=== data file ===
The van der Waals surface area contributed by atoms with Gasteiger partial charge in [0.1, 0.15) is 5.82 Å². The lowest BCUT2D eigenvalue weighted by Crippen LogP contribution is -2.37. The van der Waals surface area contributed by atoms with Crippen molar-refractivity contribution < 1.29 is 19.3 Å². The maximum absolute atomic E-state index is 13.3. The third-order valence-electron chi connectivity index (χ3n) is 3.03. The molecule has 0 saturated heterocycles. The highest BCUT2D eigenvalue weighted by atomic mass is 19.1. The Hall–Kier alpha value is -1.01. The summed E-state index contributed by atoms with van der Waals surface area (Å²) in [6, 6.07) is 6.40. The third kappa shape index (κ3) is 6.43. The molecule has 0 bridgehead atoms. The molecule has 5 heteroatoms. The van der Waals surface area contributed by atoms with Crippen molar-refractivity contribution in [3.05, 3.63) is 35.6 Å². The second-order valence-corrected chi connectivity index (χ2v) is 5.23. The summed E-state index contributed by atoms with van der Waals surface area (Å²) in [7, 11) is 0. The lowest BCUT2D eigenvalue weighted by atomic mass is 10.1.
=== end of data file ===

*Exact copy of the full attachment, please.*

The van der Waals surface area contributed by atoms with Gasteiger partial charge in [0.1, 0.15) is 5.82 Å². The lowest BCUT2D eigenvalue weighted by Crippen LogP contribution is -2.37. The van der Waals surface area contributed by atoms with Crippen molar-refractivity contribution < 1.29 is 19.3 Å². The maximum absolute atomic E-state index is 13.3. The third-order valence-electron chi connectivity index (χ3n) is 3.03. The molecule has 0 saturated heterocycles. The highest BCUT2D eigenvalue weighted by atomic mass is 19.1. The Hall–Kier alpha value is -1.01. The summed E-state index contributed by atoms with van der Waals surface area (Å²) in [6, 6.07) is 6.40. The third kappa shape index (κ3) is 6.43. The molecule has 0 bridgehead atoms. The molecule has 5 heteroatoms. The van der Waals surface area contributed by atoms with Crippen molar-refractivity contribution in [3.05, 3.63) is 35.6 Å². The second-order valence-corrected chi connectivity index (χ2v) is 5.23. The summed E-state index contributed by atoms with van der Waals surface area (Å²) in [7, 11) is 0. The lowest BCUT2D eigenvalue weighted by atomic mass is 10.1.